What made the Black Death so terrifying was that people had no idea of what caused it. No concept of micro organisms like bacteria, viruses and fungi. So, short of a few prayers and rituals there was nothing to be done except hide or run away. Neither were of much use according to the mortality figures. Twenty first century people think we know so much more than medievals, on things like microbiology, physics, chemistry, technology, you name it. But, before you get all smug, are there vast areas of knowledge which we have overlooked? Or, more scarily-we don’t know that we don’t know, to paraphrase the thoughts of the immortal Donald Rumsfeld?
Take microbiology for example. The last year has been an object lesson in our ignorance of zoonotic diseses. If you want to know the cost of ignorance, ask your local finance minister. Now Patrick Greenfield of The Guardian raises the intriguing possibility that we know very little indeed about microbiology in general. It may be a serious omission. Microbes produce oxygen. They keep the soils and oceans working, recycling everything that humans and animals breathe and eat. Anyone who likes beer, wine, bread, yoghurt or cheese should be very concerned indeed about microorganisms. So even very small changes in theplanet’s vast microbial community could be very significant indeed. Here’s Patrick’s killer quote:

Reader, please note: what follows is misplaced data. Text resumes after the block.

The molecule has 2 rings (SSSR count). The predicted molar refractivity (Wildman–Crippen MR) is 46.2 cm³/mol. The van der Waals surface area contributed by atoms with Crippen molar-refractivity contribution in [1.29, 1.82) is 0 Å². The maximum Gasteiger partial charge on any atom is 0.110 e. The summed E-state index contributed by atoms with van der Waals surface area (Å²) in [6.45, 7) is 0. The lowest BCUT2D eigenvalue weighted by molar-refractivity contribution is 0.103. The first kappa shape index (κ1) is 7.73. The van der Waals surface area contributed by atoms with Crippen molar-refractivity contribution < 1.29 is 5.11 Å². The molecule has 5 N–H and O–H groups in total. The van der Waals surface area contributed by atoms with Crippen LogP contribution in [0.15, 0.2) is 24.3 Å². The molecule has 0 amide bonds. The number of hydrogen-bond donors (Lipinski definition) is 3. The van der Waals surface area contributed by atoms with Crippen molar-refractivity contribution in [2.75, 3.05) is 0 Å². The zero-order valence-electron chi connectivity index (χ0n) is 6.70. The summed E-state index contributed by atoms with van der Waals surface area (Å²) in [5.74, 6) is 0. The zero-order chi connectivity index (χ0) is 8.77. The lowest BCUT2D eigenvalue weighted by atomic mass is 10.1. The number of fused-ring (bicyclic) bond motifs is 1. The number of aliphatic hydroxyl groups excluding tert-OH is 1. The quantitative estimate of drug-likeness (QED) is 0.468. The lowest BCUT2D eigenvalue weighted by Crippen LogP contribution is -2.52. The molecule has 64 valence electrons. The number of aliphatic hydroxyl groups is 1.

But despite their importance to human life and the health of the Earth, a new scientific paper has shown our “profound ignorance” of microbial biodiversity and how it is changing.
We at LSS rarely take a personal view. But for a long time, humanity has been extracting all kinds of poisons which were hitherto safely locked up in the rocks and spewing them into the environment, These include lead, cadmium, arsenic,mercury and chromium. All washed innocently into the land and sea, and all likely to have a deadly effect on our microbial chums. Could a little of the money used to buy football players be better spent elsewhere?
Microbes are ‘unknown unknowns’ despite being vital to all life, says study | Microbiology | The Guardian
Frontiers | Is Global Microbial Biodiversity Increasing, Decreasing, or Staying the Same? | Ecology and Evolution (frontiersin.org)
#microbes #bacteria #ecology #pollution #toxicmetals ##virus #fungi